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IT Recruiting by Generation: One Size Does Not Fit All

IT Recruiting by Generation: One Size Does Not Fit All

By: John Rossheim

Whether you’re looking to hire a Java developer or an IT manager, you’ll be much more successful at recruiting IT talent if you pay attention to the candidate’s vintage.

Today’s diverse candidate pool includes Millennials, Gen Xers and Baby Boomers. Here are expert tips for pitching tech opportunities and recruiting IT by generation.


Understand Millennials.
Face it: Many of today’s younger software wizards simply will not accept a long-term commitment. You need to accept this – and recruiters need to accept this as well. Find a way to work with the young and restless.

"Clients come to us for direct hires, but candidates don’t want to work for one company, they want to move on to the next thing," says Julie Desmond, IT and software engineering recruiting manager at search firm George Konik Associates  in Minneapolis.

“We have to think about the young candidates for positions like software engineer," says Ian Dawson, senior vice president of global solutions at Randstad Sourceright. "We talk to them about what they want. Are they even looking for a permanent position?"

Hang out where young talent hangs out.
To source fresh IT talent effectively, you have to discover where they spend time. "Young people have been absenting themselves from LinkedIn," says Dawson.

"You have to find out where these people hang out. They're on collaborative sites like GitHub and StackOverflow, where people can register themselves as available for work and you can see examples of their expertise and their coding."

“It’s true — IT candidates are collaborating on on GitHub and answering questions from fellow programmers on StackOverflow,” says Peter Kazanjy, founder of TalentBin® by Monster, a technical talent search engine. “It’s important for sourcers to think about harnessing the power of this open web data,” adds Kazanjy. “It can be done manually or by using specialized tools such as TalentBin’s extensive talent search engine.”

Make the argument for brilliant candidates with unconventional training.
Many HR departments find security in candidates with traditional credentials, but some of the best programmers lack them.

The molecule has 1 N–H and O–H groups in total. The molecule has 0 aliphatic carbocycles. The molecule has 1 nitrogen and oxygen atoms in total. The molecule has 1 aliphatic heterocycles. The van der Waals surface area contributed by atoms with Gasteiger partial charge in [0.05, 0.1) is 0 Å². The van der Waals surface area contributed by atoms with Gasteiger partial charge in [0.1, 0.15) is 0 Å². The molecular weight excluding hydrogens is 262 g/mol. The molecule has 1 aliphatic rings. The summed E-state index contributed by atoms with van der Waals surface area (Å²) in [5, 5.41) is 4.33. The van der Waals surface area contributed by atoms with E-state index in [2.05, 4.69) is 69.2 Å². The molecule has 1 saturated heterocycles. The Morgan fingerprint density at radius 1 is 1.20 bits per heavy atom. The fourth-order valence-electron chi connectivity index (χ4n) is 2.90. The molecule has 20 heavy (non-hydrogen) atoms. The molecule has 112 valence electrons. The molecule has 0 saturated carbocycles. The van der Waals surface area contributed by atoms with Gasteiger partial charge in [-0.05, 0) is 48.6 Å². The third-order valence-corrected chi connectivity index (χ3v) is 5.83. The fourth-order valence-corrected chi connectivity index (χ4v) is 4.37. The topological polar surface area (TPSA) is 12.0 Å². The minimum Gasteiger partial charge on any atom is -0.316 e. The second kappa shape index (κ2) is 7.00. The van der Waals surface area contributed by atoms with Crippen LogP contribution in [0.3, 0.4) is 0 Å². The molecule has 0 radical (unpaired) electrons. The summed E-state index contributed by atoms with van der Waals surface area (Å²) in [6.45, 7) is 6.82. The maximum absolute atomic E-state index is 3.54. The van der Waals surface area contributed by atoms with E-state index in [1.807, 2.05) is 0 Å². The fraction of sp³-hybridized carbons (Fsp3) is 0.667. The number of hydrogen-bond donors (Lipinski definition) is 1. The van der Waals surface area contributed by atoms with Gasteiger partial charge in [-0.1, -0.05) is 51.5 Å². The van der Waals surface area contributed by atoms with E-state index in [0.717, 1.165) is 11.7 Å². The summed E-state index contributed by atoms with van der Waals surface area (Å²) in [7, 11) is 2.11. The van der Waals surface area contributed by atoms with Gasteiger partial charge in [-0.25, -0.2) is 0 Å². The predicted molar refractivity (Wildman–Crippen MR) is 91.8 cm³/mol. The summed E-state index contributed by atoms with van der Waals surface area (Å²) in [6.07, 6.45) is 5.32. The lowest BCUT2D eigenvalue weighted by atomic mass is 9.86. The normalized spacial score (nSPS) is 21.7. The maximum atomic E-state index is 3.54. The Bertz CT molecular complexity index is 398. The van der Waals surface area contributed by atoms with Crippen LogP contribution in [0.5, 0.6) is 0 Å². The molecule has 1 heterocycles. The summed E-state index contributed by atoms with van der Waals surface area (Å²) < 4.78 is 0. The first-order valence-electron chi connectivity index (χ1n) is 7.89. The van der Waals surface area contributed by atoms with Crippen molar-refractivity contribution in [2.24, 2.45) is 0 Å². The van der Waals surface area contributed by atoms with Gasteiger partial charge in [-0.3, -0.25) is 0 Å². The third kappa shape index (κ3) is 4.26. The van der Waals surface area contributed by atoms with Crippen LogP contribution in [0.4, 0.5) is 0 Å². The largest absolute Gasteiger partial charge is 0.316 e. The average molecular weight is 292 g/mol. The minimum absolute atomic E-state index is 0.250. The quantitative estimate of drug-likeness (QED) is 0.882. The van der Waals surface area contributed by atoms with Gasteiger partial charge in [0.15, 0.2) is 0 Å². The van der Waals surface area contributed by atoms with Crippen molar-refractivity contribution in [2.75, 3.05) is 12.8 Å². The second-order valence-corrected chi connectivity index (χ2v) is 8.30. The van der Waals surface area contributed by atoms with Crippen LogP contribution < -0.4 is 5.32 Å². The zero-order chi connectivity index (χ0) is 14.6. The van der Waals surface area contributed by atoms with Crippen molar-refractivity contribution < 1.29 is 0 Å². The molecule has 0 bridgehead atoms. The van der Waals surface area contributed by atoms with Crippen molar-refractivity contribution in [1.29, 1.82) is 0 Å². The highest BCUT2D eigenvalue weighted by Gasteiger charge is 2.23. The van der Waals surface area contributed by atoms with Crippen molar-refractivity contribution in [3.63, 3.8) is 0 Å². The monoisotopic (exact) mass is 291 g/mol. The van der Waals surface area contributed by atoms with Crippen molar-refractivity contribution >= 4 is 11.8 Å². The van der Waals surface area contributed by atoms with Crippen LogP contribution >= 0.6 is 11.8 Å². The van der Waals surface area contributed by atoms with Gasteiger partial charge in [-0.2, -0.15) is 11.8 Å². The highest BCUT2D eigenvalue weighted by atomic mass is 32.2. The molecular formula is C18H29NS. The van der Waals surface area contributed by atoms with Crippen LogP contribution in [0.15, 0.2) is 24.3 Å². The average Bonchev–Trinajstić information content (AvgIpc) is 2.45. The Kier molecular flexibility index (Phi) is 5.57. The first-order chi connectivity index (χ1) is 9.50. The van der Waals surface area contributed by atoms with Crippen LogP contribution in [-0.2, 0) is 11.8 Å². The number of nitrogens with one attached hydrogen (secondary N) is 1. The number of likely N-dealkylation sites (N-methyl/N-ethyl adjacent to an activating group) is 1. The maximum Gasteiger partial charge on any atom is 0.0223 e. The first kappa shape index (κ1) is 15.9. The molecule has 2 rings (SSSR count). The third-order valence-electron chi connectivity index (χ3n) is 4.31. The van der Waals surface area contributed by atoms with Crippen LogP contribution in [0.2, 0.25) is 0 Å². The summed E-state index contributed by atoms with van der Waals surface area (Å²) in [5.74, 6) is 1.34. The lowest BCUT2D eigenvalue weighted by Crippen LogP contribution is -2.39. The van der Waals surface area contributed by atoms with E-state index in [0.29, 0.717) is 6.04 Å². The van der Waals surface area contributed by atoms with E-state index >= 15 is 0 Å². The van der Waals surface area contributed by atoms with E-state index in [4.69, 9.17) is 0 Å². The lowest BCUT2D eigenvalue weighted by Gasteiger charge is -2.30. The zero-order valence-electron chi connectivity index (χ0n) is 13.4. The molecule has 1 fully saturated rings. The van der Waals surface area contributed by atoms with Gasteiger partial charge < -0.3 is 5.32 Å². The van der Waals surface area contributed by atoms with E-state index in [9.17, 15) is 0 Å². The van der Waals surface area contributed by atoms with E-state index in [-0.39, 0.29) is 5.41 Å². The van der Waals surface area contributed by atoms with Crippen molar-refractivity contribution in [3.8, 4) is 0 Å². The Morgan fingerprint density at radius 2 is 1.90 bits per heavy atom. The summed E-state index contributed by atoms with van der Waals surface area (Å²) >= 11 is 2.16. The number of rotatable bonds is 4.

“There’s a zero percent unemployment rate in cybersecurity," says Mark Aiello, president of Cyber 360 Solutions in Wakefield, Mass.

"We’re not growing these people; we’re not expanding the pool; software engineering isn't taught in universities. We need to relax restrictions, for example, to consider grads of community college IT programs, which are generally doing a really good job of training programmers."
Advise your client to brand for free spirits.
Much top young IT talent doesn’t care for conventional employment — but that doesn't mean they don't care about who they work for.

"We’ve worked very hard with clients on their employment brand and their value proposition for the type of individuals who want to take off three months to go snowboarding in New Zealand," says Dawson. "We get clients to put forward their cutting edge technology projects to attract these types."

During the interview process, consider bringing in one of the company’s IT project managers to pitch a hot candidate on the company’s latest and greatest IT investment.

Don't discount potential leaders who have less experience.
The right Millennial may make a great executive, even without decades of experience. So pitch their fresh perspective as a positive.

"With maturity also comes a fear of the unknown and a desire to gravitate towards the job security of building everything yourself," says Scott Maurice, manager partner at IT consulting firm Avail Partners.


Find seasoned leaders who can align technologists with the business.
“Technical people who understand the business — that’s where companies are falling short," says Desmond.

"Companies need to back off looking for industry knowledge and understand that they can learn this stuff. Software engineers who have to gather requirements from customers — we need people who can interface with clients."

Source senior talent that harnesses data to paint the big picture.
Companies seek IT leaders who have the long perspective to cull meaning from data.

"Executives are asking their IT departments to analyze scattered data, and often huge amounts of data," says Julie Desmond from at search firm George Konik Associates. "You have to have people who know how to create databases and SQL reports — and make sense of it all."


Don't let clients write off job hoppers out of hand.
If your client's HR people or managers automatically reject hired hands such as web developers who have never held a job for five years, you've got to bring them around.

“'This guy’s been here for two years, here for three years — that doesn't carry a stigma anymore," says John Reed, senior executive director at staffing firm Robert Half Technology.

Look for IT leaders who want to serve the business.
"When you talk to candidates for IT leadership positions, listen for their excitement about working with the client's different lines of business," says Dawson.

"Find out how they've built teams and worked with people across the business."